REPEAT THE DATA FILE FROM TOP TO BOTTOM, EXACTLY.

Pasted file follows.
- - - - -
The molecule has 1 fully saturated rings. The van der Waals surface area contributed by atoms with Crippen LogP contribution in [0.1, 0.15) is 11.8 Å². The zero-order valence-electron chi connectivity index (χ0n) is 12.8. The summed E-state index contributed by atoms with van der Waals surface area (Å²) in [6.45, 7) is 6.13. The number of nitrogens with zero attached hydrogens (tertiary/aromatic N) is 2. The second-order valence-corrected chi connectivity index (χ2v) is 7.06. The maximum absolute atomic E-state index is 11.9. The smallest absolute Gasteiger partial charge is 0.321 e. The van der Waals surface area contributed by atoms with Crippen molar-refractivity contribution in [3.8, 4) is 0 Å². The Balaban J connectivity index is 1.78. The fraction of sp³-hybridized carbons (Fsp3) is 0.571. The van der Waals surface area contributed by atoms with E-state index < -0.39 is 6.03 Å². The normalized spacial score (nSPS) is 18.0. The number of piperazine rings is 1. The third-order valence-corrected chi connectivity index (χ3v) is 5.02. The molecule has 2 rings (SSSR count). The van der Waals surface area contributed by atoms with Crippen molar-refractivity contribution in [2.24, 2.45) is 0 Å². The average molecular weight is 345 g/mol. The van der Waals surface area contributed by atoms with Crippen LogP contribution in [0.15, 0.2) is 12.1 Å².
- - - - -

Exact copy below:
The molecule has 1 fully saturated rings. The van der Waals surface area contributed by atoms with Crippen LogP contribution in [0.1, 0.15) is 11.8 Å². The zero-order valence-electron chi connectivity index (χ0n) is 12.8. The summed E-state index contributed by atoms with van der Waals surface area (Å²) in [6.45, 7) is 6.13. The number of nitrogens with zero attached hydrogens (tertiary/aromatic N) is 2. The second-order valence-corrected chi connectivity index (χ2v) is 7.06. The maximum absolute atomic E-state index is 11.9. The smallest absolute Gasteiger partial charge is 0.321 e. The van der Waals surface area contributed by atoms with Crippen molar-refractivity contribution in [3.8, 4) is 0 Å². The Balaban J connectivity index is 1.78. The fraction of sp³-hybridized carbons (Fsp3) is 0.571. The van der Waals surface area contributed by atoms with E-state index < -0.39 is 6.03 Å². The normalized spacial score (nSPS) is 18.0. The number of piperazine rings is 1. The third-order valence-corrected chi connectivity index (χ3v) is 5.02. The molecule has 2 rings (SSSR count). The van der Waals surface area contributed by atoms with Crippen molar-refractivity contribution in [2.24, 2.45) is 0 Å². The average molecular weight is 345 g/mol. The van der Waals surface area contributed by atoms with Crippen LogP contribution in [0.15, 0.2) is 12.1 Å².